It's a very small industry locally. There are only 25 or so of us working full time in this country. It's also something of an old boy's club; if you are known in the industry the chances of you getting a job when someone steps down are much greater than if you simply apply for a job. My advice is write. Do it a lot. Send articles to magazines. If they like it they may publish it. If not, try again. Like we say in the magazine though, if you're going to write something for us, spell properly, use punctuation and for gods sake don't write a review of something we have already covered. We are willing to take a chance publishing an article we are sent but we're not willing to go out on a limb and dedicate money to maybe getting a half decent review from someone who sent us in a review of something they liked and maybe took weeks to write.

Q. What is your opinion regarding game piracy (or music and movie piracy for that matter)?

I'm anti-piracy. I know the arguments for and against but ultimately you can't sit down and say "I pirate (insert pirated product) because it's too expensive". If you can't afford an album" save the money. If you can't save the money then do without.

Q. What's the best live show (music, comedy, sporting event etc.) you've ever been to?

The Polyphonic Spree was awesome at the Enmore earlier this year. I've never seen a group give so much to the audience. Tori Amos during the Little Earthquakes tour (1995 I think) was brilliant. Grupo Capoeira Brazil Batisado was very cool (the baptism for Capoeristas in which they are given their fighting names).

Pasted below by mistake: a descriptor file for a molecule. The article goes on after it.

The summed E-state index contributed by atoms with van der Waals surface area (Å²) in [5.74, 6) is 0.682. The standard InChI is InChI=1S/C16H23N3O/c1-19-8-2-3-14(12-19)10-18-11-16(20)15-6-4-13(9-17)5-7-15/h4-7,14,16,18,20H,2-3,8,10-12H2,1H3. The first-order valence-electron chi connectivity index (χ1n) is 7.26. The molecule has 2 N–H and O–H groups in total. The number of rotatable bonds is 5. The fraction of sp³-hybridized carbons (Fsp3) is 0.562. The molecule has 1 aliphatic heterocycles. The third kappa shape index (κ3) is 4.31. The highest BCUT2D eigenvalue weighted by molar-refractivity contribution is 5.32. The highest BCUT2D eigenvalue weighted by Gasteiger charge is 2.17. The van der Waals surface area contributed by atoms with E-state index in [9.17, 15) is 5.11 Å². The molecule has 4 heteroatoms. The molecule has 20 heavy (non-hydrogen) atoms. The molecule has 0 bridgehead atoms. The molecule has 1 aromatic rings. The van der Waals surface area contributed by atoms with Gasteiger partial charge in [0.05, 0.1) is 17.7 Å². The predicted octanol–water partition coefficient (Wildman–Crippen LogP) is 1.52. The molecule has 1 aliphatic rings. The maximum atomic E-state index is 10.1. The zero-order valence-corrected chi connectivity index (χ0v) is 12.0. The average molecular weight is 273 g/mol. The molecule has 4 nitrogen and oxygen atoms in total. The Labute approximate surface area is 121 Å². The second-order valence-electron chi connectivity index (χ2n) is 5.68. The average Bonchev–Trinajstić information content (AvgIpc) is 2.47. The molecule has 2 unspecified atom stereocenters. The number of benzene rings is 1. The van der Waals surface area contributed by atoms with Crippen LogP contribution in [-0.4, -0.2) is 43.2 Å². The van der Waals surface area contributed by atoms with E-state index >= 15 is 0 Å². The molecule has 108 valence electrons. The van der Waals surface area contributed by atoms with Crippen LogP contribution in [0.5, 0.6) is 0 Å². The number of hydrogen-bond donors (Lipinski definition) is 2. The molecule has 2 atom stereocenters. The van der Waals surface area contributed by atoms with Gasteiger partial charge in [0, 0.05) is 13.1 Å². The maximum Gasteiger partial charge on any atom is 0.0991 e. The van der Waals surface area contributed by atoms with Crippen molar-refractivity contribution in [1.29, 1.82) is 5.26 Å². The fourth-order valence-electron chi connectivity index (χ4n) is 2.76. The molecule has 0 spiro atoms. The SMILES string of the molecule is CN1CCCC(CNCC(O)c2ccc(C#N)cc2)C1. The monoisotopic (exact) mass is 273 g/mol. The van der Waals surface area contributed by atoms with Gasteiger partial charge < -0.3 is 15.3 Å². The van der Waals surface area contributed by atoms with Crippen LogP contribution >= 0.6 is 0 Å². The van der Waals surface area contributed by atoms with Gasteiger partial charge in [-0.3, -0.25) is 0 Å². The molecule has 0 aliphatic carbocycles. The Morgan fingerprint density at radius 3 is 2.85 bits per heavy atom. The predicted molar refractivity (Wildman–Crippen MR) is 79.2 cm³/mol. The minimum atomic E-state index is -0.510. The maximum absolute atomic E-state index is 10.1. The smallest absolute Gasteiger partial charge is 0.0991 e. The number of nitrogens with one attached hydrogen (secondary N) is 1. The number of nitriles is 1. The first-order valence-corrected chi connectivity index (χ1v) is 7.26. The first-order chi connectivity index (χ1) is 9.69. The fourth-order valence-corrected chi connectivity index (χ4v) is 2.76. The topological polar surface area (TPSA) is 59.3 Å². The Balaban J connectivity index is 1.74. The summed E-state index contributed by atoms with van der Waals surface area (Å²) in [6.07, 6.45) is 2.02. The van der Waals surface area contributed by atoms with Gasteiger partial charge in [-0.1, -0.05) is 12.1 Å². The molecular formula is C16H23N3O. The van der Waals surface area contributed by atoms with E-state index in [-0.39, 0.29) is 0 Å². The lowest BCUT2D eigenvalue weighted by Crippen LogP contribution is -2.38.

Q. If you could meet and/or interview any three people, alive or dead, who would they be?

Takeshi Miike, the greatest and most prolific director in the world. Michael Marshal Smith so I could punch him in the mouth for writing the most perfect first novel I could ever imagine. Buster Keaton because he's the funniest man who ever lived.

Q. You're a big movie fan. What are some of the best DVD commentary tracks you've heard?

The commentary on John Carpenter's The Thing is gold - Carpenter and Kurt Russel have this easy camaraderie that lets you in on the fact that even though they haven't seen each other in years they are still close friends. The pair of them gets incredibly excited about things in the film and at one point you can hear a beer can being opened.

Believe it or not, the shitty nature on the rampage flick, Bats has a brilliant commentary. Lou Diamond Phillips does the commentary alongside the director Louis Morneau but unlike the director who seems to be under the mistaken impression that his film is any good, Phillips knows it was a piece of guano and proceeds to take the piss for 90 minutes.